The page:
Open Access

Felodipine‑associated gingival overgrowth in a type 2 diabetic patient: A case report and literature review

  • Authors:
    • Lin Sun
    • Chengxin Wang
    • Shugang Xi
    • Tong Zhou
    • Guixia Wang
    • Xiaokun Gang
  • View Affiliations

  • Published online on: March 13, 2019
  • Pages: 3399-3402
  • Copyright: © Sun et al. This is an open access article distributed under the terms of Creative Commons Attribution License.

Metrics: Total Views: 0 (Spandidos Publications: | PMC Statistics: )
Total PDF Downloads: 0 (Spandidos Publications: | PMC Statistics: )


Gingival overgrowth (GO) includes gingival enlargement and hyperplasia and may be induced by certain drugs, including calcium channel blockers (CCBs), particularly first‑generation CCBs. However, to date, only few cases of GO induced by second‑ or third‑generation CCBs have been reported. The present study reports on a case of a 48‑year‑old diabetic male who was admitted to the First Hospital of Jilin University (Changchun, China) due to poor blood glucose control. This patient was diagnosed with GO. Review of the patient's medical history revealed diagnoses of type 2 diabetes and hypertension, as well as the use of felodipine, a second‑generation CCB, to control hypertension. The hypertensive drugs were replaced and the new drugs helped the patient control his blood glucose levels. Additionally, the patient was instructed on methods he could use to improve his oral hygiene, including rinsing of the teeth following each meal and increasing the frequency of tooth brushing per day. After 3 months, the clinical symptoms of GO were relieved. The relevant literature was also reviewed to gain an improved understanding of the correlation between GO and CCBs, as well as diabetes and poor oral hygiene.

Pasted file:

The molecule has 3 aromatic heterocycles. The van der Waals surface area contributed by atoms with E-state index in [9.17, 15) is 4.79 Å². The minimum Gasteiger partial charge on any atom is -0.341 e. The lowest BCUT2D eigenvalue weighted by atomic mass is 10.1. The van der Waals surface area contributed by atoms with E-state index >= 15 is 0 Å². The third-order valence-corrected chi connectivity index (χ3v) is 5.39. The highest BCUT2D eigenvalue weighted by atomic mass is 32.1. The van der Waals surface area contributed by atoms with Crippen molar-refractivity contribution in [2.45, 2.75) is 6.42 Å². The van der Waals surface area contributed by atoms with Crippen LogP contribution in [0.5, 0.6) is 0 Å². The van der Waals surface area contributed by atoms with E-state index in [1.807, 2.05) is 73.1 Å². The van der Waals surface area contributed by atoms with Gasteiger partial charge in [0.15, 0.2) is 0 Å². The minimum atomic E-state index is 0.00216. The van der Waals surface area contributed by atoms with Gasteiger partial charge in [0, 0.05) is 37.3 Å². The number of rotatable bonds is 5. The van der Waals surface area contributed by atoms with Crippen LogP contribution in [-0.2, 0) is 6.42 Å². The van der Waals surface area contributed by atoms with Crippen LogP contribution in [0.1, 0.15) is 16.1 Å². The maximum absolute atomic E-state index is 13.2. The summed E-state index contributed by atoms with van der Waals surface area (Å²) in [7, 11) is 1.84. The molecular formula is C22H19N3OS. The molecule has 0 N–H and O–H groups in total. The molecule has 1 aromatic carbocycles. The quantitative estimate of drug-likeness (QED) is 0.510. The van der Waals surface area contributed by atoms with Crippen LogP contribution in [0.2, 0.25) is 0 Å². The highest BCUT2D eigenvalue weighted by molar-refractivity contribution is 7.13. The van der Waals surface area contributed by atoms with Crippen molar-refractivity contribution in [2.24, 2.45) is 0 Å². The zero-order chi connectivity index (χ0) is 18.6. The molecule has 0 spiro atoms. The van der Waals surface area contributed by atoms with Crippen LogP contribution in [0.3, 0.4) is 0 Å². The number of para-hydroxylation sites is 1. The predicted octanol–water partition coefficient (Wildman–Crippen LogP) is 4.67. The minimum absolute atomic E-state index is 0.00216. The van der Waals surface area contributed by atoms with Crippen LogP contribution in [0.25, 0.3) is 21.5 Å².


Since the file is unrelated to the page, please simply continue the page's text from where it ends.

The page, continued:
Gingival overgrowth (GO), which usually occurs at the upper and lower anterior teeth, includes gingival enlargement and hyperplasia. GO is characterized by a change in the color of the gingiva, bleeding upon probing, compromised appearance of the teeth, and difficulties regarding mastication, deglutition and speech (15). The pathogenesis of GO is thought to be multifactorial, involving inflammation, malignancy (e.g., oral cavity tumor or other solid tumor type), systemic diseases and undesired effects associated with systemic administration of certain drugs (6,7). GO that occurs via the latter mechanism is referred to as drug-induced gingival overgrowth (DIGO) and has a prevalence of 3–20% (8). To date, >20 drugs have been reported to be associated with DIGO, including anti-convulsants (e.g., phenytoin), immunosuppressants (e.g., cyclosporine A) and calcium channel blockers (CCBs, e.g., nifedipine and verapamil) (922). CCBs are administered to treat various cardiac diseases, including hypertension, angina pectoris and certain arrhythmias (e.g., supraventricular tachycardia) and exert their effect on voltage-dependent Ca2+ channels in smooth muscles (23), subsequently promoting a higher concentration of extracellular calcium and decreasing the level of intracellular calcium. The changes in calcium concentrations inside and outside of cells affect the activation of collagenase and processes involved in apoptosis (2426). Therefore, CCBs have an important role in the initiation and progression of tissue overgrowth.